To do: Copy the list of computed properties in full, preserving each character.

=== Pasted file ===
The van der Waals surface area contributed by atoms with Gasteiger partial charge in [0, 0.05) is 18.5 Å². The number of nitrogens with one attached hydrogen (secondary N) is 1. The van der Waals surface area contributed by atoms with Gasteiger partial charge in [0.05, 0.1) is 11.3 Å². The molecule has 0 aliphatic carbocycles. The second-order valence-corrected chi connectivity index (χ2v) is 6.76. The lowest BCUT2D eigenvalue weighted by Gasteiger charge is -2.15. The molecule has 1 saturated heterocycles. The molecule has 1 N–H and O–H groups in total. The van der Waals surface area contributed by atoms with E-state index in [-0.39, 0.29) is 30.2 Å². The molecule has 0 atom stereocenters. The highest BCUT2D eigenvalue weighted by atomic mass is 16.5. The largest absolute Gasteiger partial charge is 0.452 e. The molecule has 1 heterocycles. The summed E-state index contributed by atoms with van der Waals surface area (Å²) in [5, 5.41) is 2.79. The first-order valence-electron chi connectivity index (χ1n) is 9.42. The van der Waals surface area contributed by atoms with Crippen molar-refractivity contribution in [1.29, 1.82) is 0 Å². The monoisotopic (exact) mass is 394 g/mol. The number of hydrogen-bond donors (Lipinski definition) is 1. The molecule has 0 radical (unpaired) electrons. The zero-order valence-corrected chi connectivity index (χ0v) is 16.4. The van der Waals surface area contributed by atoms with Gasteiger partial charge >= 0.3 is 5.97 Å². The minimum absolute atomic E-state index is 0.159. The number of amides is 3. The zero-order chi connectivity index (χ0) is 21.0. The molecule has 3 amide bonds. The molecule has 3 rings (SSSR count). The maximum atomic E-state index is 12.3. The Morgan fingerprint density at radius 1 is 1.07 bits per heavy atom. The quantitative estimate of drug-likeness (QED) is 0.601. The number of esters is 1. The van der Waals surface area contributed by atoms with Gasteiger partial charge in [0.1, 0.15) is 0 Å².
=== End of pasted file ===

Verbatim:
The van der Waals surface area contributed by atoms with Gasteiger partial charge in [0, 0.05) is 18.5 Å². The number of nitrogens with one attached hydrogen (secondary N) is 1. The van der Waals surface area contributed by atoms with Gasteiger partial charge in [0.05, 0.1) is 11.3 Å². The molecule has 0 aliphatic carbocycles. The second-order valence-corrected chi connectivity index (χ2v) is 6.76. The lowest BCUT2D eigenvalue weighted by Gasteiger charge is -2.15. The molecule has 1 saturated heterocycles. The molecule has 1 N–H and O–H groups in total. The van der Waals surface area contributed by atoms with E-state index in [-0.39, 0.29) is 30.2 Å². The molecule has 0 atom stereocenters. The highest BCUT2D eigenvalue weighted by atomic mass is 16.5. The largest absolute Gasteiger partial charge is 0.452 e. The molecule has 1 heterocycles. The summed E-state index contributed by atoms with van der Waals surface area (Å²) in [5, 5.41) is 2.79. The first-order valence-electron chi connectivity index (χ1n) is 9.42. The van der Waals surface area contributed by atoms with Crippen molar-refractivity contribution in [1.29, 1.82) is 0 Å². The monoisotopic (exact) mass is 394 g/mol. The number of hydrogen-bond donors (Lipinski definition) is 1. The molecule has 0 radical (unpaired) electrons. The zero-order valence-corrected chi connectivity index (χ0v) is 16.4. The van der Waals surface area contributed by atoms with Gasteiger partial charge >= 0.3 is 5.97 Å². The minimum absolute atomic E-state index is 0.159. The number of amides is 3. The zero-order chi connectivity index (χ0) is 21.0. The molecule has 3 amide bonds. The molecule has 3 rings (SSSR count). The maximum atomic E-state index is 12.3. The Morgan fingerprint density at radius 1 is 1.07 bits per heavy atom. The quantitative estimate of drug-likeness (QED) is 0.601. The number of esters is 1. The van der Waals surface area contributed by atoms with Gasteiger partial charge in [0.1, 0.15) is 0 Å².